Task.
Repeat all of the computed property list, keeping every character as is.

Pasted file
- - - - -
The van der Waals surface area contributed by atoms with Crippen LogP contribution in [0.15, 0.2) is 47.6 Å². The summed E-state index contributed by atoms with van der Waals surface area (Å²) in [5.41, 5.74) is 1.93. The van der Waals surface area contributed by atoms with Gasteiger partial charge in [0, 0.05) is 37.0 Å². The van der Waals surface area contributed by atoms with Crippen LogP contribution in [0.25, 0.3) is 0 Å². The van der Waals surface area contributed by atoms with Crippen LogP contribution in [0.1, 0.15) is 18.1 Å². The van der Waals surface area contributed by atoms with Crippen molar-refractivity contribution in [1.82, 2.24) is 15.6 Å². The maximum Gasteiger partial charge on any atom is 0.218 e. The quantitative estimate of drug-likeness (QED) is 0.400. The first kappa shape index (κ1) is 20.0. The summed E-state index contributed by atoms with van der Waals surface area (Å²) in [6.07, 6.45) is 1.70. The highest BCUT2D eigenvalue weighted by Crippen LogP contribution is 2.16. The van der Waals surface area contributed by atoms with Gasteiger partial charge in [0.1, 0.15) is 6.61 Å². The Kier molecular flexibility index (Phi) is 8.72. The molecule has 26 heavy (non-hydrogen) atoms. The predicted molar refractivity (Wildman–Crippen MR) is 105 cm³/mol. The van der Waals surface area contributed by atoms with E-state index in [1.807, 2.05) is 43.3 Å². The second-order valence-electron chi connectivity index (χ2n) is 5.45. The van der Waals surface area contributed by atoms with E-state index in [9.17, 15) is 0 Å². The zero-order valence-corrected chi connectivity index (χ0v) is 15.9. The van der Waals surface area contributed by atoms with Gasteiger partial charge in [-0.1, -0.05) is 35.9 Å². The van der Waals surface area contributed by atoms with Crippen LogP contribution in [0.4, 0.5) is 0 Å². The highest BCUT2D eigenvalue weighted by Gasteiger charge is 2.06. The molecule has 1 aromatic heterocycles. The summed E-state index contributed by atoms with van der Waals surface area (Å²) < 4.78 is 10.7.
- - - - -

The van der Waals surface area contributed by atoms with Crippen LogP contribution in [0.15, 0.2) is 47.6 Å². The summed E-state index contributed by atoms with van der Waals surface area (Å²) in [5.41, 5.74) is 1.93. The van der Waals surface area contributed by atoms with Gasteiger partial charge in [0, 0.05) is 37.0 Å². The van der Waals surface area contributed by atoms with Crippen LogP contribution in [0.25, 0.3) is 0 Å². The van der Waals surface area contributed by atoms with Crippen LogP contribution in [0.1, 0.15) is 18.1 Å². The van der Waals surface area contributed by atoms with Crippen molar-refractivity contribution in [1.82, 2.24) is 15.6 Å². The maximum Gasteiger partial charge on any atom is 0.218 e. The quantitative estimate of drug-likeness (QED) is 0.400. The first kappa shape index (κ1) is 20.0. The summed E-state index contributed by atoms with van der Waals surface area (Å²) in [6.07, 6.45) is 1.70. The highest BCUT2D eigenvalue weighted by Crippen LogP contribution is 2.16. The van der Waals surface area contributed by atoms with Gasteiger partial charge in [0.1, 0.15) is 6.61 Å². The Kier molecular flexibility index (Phi) is 8.72. The molecule has 26 heavy (non-hydrogen) atoms. The predicted molar refractivity (Wildman–Crippen MR) is 105 cm³/mol. The van der Waals surface area contributed by atoms with E-state index in [1.807, 2.05) is 43.3 Å². The second-order valence-electron chi connectivity index (χ2n) is 5.45. The van der Waals surface area contributed by atoms with E-state index in [9.17, 15) is 0 Å². The zero-order valence-corrected chi connectivity index (χ0v) is 15.9. The van der Waals surface area contributed by atoms with Gasteiger partial charge in [-0.1, -0.05) is 35.9 Å². The van der Waals surface area contributed by atoms with Crippen LogP contribution in [0.4, 0.5) is 0 Å². The highest BCUT2D eigenvalue weighted by Gasteiger charge is 2.06. The molecule has 1 aromatic heterocycles. The summed E-state index contributed by atoms with van der Waals surface area (Å²) < 4.78 is 10.7.